As discussed above, the VA reasonably found A&T’s proposal unacceptable. To cure the deficiency assigned to its proposal and thus become acceptable, A&T would have had to provide additional, substantive proposal information explaining its approach for testing on multiple devices. Thus, the deficiency in A&T’s proposal could only have been cured through discussions, not clarifications. See, e.g., Future Techs. Consulting Group, Inc., B-409867, Aug. 13, 2014, 2014 CPD ¶ 240 at 5 (information required to address deficiency for failing to provide “a detailed approach” to providing a secure web portal that met federal standards would constitute discussions, not clarifications). The agency, however, reserved in the solicitation the right to award without discussions, RFP § E.14, which it did here. Accordingly, there is no basis to question the agency’s failure to offer A&T an opportunity to remedy the deficiency that rendered its proposal unacceptable.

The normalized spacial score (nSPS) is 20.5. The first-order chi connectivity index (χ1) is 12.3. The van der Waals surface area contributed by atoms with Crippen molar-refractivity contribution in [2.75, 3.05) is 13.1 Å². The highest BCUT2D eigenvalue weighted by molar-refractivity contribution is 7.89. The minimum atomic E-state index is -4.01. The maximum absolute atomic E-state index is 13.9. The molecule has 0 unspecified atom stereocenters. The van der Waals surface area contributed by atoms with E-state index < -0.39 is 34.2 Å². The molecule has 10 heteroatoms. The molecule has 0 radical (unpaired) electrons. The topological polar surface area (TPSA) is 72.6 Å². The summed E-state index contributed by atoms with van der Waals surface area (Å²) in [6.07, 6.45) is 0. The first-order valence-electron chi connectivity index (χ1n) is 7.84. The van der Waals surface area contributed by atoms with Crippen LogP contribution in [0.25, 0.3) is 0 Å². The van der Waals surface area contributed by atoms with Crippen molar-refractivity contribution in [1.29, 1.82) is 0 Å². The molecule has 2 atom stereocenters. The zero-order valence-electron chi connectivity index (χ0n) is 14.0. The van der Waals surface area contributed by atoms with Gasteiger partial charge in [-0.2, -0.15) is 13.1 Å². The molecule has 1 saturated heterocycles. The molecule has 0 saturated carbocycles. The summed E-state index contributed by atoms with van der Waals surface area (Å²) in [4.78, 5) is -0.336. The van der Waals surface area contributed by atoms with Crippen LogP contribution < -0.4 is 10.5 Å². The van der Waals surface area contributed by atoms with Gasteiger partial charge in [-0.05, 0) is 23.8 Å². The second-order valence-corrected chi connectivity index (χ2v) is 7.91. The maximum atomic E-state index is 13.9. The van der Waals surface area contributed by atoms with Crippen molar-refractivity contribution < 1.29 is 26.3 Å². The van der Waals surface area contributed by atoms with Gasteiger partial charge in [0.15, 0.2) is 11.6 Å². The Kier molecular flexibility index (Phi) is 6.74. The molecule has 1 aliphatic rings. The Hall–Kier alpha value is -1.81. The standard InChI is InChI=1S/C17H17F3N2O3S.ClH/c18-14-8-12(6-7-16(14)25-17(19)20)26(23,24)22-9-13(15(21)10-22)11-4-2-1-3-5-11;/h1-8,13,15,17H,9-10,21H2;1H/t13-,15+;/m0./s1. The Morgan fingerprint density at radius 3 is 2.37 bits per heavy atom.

The protest is denied.
Susan A. Poling
 The RFP contained fixed-price contract line item numbers (CLIN) for project management; help desk documentation and reporting; transitional and orientation support; and purchasing medical mobile devices, such as tablets, smartphones, data plans, and voice plans. The RFP included time-and-materials CLINs for provisioning/activation; repair and decommissioning services; deployment services; and three tiers of mobile medical device and application support, sustainment, and expansion. RFP § B.4.